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Samuel Tsegai


Professional History

2012-2015, A High school history textbook writer for the Eritrean Ministry of Education and a teaching assistant in the History department at the College of Arts and Social Sciences, Eritrea

2014-2015, A part-time lecturer in the department of Theatrical Arts at the SMAP Institute of Training, Education and Research, Eritrea

2010-2012, A junior researcher and writer with the Research and Documentation Center of Eritrea (an equivalent of a national archive center)

Intellectual Interests and Projects

I am a sort of an intellectual wanderer and have many scholarly interests among which include the history of crime and punishment in pre-19th century Abyssinia, the history of moral sentiments in Abyssinia in the same period, the history of Eritrean and Ethiopian nationalism, the intellectual history of the discourse around modernity and nationalism in Eritrea in the period between 1940s and 1960s.  My current doctoral project is concerned with the question of how Ethiopia, as a recognizable geo-body, emerge in the crucible of its interactions with European and non-European forces between 16th and 19th century. Under the supervision of Professor Awet Weldemichael, I will examine the internal and external processes, narrative mechanisms, discursive strategies, mapping tools, and spatial conceptions that eventually produced fixed and bounded Ethiopia in this period. These questions open up two sites of historical inquiry that I will deal with. One, the internal Ethiopian discourse on place, space, and territoriality as articulated by the state and the Ethiopian Orthodox Church through cosmographic exegesis, official edicts concerning territorial claims, court chronicles detailing the domains of Ethiopian rule, land and tax records, appointments and titles of provincial officials, and treaties. Second, the external, namely, European and Ottoman, textual and cartographic mapping of Ethiopia.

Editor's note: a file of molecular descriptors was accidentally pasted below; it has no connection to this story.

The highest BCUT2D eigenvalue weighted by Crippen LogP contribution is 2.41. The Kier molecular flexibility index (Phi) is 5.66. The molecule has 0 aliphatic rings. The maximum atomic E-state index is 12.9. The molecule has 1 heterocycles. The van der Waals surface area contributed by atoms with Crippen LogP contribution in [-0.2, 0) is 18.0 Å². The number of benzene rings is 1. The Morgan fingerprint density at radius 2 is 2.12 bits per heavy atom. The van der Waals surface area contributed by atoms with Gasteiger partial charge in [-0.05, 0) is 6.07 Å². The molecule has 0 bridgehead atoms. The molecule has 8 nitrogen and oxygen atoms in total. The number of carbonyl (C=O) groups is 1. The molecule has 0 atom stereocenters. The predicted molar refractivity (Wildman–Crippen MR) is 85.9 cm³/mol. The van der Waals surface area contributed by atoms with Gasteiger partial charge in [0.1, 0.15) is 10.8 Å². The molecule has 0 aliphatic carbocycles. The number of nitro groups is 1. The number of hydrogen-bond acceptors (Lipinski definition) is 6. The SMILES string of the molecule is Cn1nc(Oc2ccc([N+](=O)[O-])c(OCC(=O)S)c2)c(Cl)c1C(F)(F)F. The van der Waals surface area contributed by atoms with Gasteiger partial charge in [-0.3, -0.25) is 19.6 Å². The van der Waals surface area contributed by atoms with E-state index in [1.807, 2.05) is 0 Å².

Selected Publications

Presentation and Publication

  • Presented a paper titled “Reflecting on Modernity, Tradition, and Politics in Eritrea during British Military Administration, 1942-1952” at the 16th Annual McGill-Queen’s Graduate History Conference, March 2-3, 2019, Queen’s University, Kingston, Ontario
  • Presented a paper titled “The Development of the Essay in Tigrigna: A historical Overview” in a Conference on the History of Tigrigna Literature in Eritrea, October 20, 2013.
Awards and recognition

Civil Society Scholars Award 2019-2020, Queen’s Graduate Award, International Tuition Fee Award, Principal’s International Doctoral Award, James R. Carruthers Memorial Scholarship, Bursary for Visible Minority/Racialized Award

Department of History, Queen's University

49 Bader Lane, Watson Hall 212
Kingston ON K7L 3N6




Queen's University is situated on traditional Haudenosaunee and Anishinaabe territory.